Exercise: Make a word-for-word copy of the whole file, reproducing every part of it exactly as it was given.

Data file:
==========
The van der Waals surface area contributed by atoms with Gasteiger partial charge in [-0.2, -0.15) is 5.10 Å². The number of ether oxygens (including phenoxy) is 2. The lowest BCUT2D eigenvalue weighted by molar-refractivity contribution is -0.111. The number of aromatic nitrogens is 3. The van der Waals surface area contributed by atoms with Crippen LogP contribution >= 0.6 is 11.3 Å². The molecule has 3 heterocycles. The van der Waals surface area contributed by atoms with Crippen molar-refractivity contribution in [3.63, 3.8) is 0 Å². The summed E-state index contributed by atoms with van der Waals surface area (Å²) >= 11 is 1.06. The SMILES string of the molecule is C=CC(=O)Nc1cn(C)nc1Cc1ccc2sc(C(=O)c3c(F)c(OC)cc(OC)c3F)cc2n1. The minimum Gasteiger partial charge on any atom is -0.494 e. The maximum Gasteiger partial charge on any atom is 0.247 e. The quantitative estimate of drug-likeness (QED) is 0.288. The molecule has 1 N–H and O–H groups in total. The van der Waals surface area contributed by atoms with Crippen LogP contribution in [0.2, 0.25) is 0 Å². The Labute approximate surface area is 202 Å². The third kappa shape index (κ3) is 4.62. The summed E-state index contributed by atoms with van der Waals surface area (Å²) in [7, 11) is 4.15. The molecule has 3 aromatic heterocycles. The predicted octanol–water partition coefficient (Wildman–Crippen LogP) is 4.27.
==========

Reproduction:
The van der Waals surface area contributed by atoms with Gasteiger partial charge in [-0.2, -0.15) is 5.10 Å². The number of ether oxygens (including phenoxy) is 2. The lowest BCUT2D eigenvalue weighted by molar-refractivity contribution is -0.111. The number of aromatic nitrogens is 3. The van der Waals surface area contributed by atoms with Crippen LogP contribution >= 0.6 is 11.3 Å². The molecule has 3 heterocycles. The van der Waals surface area contributed by atoms with Crippen molar-refractivity contribution in [3.63, 3.8) is 0 Å². The summed E-state index contributed by atoms with van der Waals surface area (Å²) >= 11 is 1.06. The SMILES string of the molecule is C=CC(=O)Nc1cn(C)nc1Cc1ccc2sc(C(=O)c3c(F)c(OC)cc(OC)c3F)cc2n1. The minimum Gasteiger partial charge on any atom is -0.494 e. The maximum Gasteiger partial charge on any atom is 0.247 e. The quantitative estimate of drug-likeness (QED) is 0.288. The molecule has 1 N–H and O–H groups in total. The van der Waals surface area contributed by atoms with Crippen LogP contribution in [0.2, 0.25) is 0 Å². The Labute approximate surface area is 202 Å². The third kappa shape index (κ3) is 4.62. The summed E-state index contributed by atoms with van der Waals surface area (Å²) in [7, 11) is 4.15. The molecule has 3 aromatic heterocycles. The predicted octanol–water partition coefficient (Wildman–Crippen LogP) is 4.27.